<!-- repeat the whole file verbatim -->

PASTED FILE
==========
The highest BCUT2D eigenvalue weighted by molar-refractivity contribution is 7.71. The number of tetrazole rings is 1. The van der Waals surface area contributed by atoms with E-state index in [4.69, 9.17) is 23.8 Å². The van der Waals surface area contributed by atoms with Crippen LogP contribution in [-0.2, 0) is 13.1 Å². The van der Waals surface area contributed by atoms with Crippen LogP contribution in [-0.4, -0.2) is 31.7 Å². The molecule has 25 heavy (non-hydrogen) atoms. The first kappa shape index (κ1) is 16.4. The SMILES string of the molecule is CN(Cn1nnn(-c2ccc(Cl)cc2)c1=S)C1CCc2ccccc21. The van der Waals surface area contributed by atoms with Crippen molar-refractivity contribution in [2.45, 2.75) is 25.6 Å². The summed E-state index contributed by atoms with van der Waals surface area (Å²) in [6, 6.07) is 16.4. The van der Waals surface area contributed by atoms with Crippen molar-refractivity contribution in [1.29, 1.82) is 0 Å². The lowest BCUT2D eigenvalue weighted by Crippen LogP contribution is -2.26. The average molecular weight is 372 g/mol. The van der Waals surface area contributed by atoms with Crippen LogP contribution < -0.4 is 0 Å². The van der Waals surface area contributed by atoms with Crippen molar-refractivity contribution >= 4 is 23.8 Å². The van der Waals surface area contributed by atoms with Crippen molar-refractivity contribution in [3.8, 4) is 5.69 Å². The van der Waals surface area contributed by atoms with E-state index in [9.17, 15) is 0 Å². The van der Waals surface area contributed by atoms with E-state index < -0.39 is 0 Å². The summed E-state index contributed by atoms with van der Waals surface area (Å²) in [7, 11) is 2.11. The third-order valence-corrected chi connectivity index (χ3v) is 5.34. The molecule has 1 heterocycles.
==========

The highest BCUT2D eigenvalue weighted by molar-refractivity contribution is 7.71. The number of tetrazole rings is 1. The van der Waals surface area contributed by atoms with E-state index in [4.69, 9.17) is 23.8 Å². The van der Waals surface area contributed by atoms with Crippen LogP contribution in [-0.2, 0) is 13.1 Å². The van der Waals surface area contributed by atoms with Crippen LogP contribution in [-0.4, -0.2) is 31.7 Å². The molecule has 25 heavy (non-hydrogen) atoms. The first kappa shape index (κ1) is 16.4. The SMILES string of the molecule is CN(Cn1nnn(-c2ccc(Cl)cc2)c1=S)C1CCc2ccccc21. The van der Waals surface area contributed by atoms with Crippen molar-refractivity contribution in [2.45, 2.75) is 25.6 Å². The summed E-state index contributed by atoms with van der Waals surface area (Å²) in [6, 6.07) is 16.4. The van der Waals surface area contributed by atoms with Crippen molar-refractivity contribution in [1.29, 1.82) is 0 Å². The lowest BCUT2D eigenvalue weighted by Crippen LogP contribution is -2.26. The average molecular weight is 372 g/mol. The van der Waals surface area contributed by atoms with Crippen LogP contribution < -0.4 is 0 Å². The van der Waals surface area contributed by atoms with Crippen molar-refractivity contribution >= 4 is 23.8 Å². The van der Waals surface area contributed by atoms with Crippen molar-refractivity contribution in [3.8, 4) is 5.69 Å². The van der Waals surface area contributed by atoms with E-state index in [9.17, 15) is 0 Å². The van der Waals surface area contributed by atoms with E-state index < -0.39 is 0 Å². The summed E-state index contributed by atoms with van der Waals surface area (Å²) in [7, 11) is 2.11. The third-order valence-corrected chi connectivity index (χ3v) is 5.34. The molecule has 1 heterocycles.